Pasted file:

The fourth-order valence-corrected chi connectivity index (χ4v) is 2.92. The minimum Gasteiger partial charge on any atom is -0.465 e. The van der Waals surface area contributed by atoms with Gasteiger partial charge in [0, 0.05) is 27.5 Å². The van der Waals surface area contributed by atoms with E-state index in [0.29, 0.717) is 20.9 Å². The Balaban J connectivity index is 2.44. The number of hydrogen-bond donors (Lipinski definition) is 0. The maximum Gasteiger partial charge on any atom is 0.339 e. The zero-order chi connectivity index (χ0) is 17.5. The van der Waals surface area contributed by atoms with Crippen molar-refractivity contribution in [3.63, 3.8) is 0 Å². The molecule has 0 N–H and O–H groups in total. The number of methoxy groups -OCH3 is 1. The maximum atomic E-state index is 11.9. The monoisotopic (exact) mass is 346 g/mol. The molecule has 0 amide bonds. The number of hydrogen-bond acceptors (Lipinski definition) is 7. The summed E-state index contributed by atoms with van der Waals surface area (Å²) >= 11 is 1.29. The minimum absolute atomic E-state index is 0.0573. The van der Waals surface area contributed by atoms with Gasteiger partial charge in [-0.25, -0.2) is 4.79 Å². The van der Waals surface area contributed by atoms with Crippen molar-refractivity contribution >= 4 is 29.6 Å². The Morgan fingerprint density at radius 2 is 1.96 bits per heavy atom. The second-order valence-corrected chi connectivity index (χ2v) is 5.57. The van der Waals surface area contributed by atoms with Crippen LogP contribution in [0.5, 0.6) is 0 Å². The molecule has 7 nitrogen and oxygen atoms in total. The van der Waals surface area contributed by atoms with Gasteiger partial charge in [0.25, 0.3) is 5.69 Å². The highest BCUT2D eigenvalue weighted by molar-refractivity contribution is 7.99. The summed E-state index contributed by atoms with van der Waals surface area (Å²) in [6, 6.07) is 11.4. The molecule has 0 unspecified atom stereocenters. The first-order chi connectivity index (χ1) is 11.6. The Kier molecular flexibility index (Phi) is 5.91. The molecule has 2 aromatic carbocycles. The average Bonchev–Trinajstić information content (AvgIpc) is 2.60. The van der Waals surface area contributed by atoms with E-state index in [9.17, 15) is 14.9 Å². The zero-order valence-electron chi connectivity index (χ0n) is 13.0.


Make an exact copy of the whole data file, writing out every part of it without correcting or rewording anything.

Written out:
The fourth-order valence-corrected chi connectivity index (χ4v) is 2.92. The minimum Gasteiger partial charge on any atom is -0.465 e. The van der Waals surface area contributed by atoms with Gasteiger partial charge in [0, 0.05) is 27.5 Å². The van der Waals surface area contributed by atoms with E-state index in [0.29, 0.717) is 20.9 Å². The Balaban J connectivity index is 2.44. The number of hydrogen-bond donors (Lipinski definition) is 0. The maximum Gasteiger partial charge on any atom is 0.339 e. The zero-order chi connectivity index (χ0) is 17.5. The van der Waals surface area contributed by atoms with Crippen molar-refractivity contribution in [3.63, 3.8) is 0 Å². The molecule has 0 N–H and O–H groups in total. The number of methoxy groups -OCH3 is 1. The maximum atomic E-state index is 11.9. The monoisotopic (exact) mass is 346 g/mol. The molecule has 0 amide bonds. The number of hydrogen-bond acceptors (Lipinski definition) is 7. The summed E-state index contributed by atoms with van der Waals surface area (Å²) >= 11 is 1.29. The minimum absolute atomic E-state index is 0.0573. The van der Waals surface area contributed by atoms with Gasteiger partial charge in [-0.25, -0.2) is 4.79 Å². The van der Waals surface area contributed by atoms with Crippen molar-refractivity contribution >= 4 is 29.6 Å². The Morgan fingerprint density at radius 2 is 1.96 bits per heavy atom. The second-order valence-corrected chi connectivity index (χ2v) is 5.57. The van der Waals surface area contributed by atoms with Crippen LogP contribution in [0.5, 0.6) is 0 Å². The molecule has 7 nitrogen and oxygen atoms in total. The van der Waals surface area contributed by atoms with Gasteiger partial charge in [0.25, 0.3) is 5.69 Å². The highest BCUT2D eigenvalue weighted by molar-refractivity contribution is 7.99. The summed E-state index contributed by atoms with van der Waals surface area (Å²) in [6, 6.07) is 11.4. The molecule has 0 unspecified atom stereocenters. The first-order chi connectivity index (χ1) is 11.6. The Kier molecular flexibility index (Phi) is 5.91. The molecule has 2 aromatic carbocycles. The average Bonchev–Trinajstić information content (AvgIpc) is 2.60. The van der Waals surface area contributed by atoms with E-state index in [9.17, 15) is 14.9 Å². The zero-order valence-electron chi connectivity index (χ0n) is 13.0.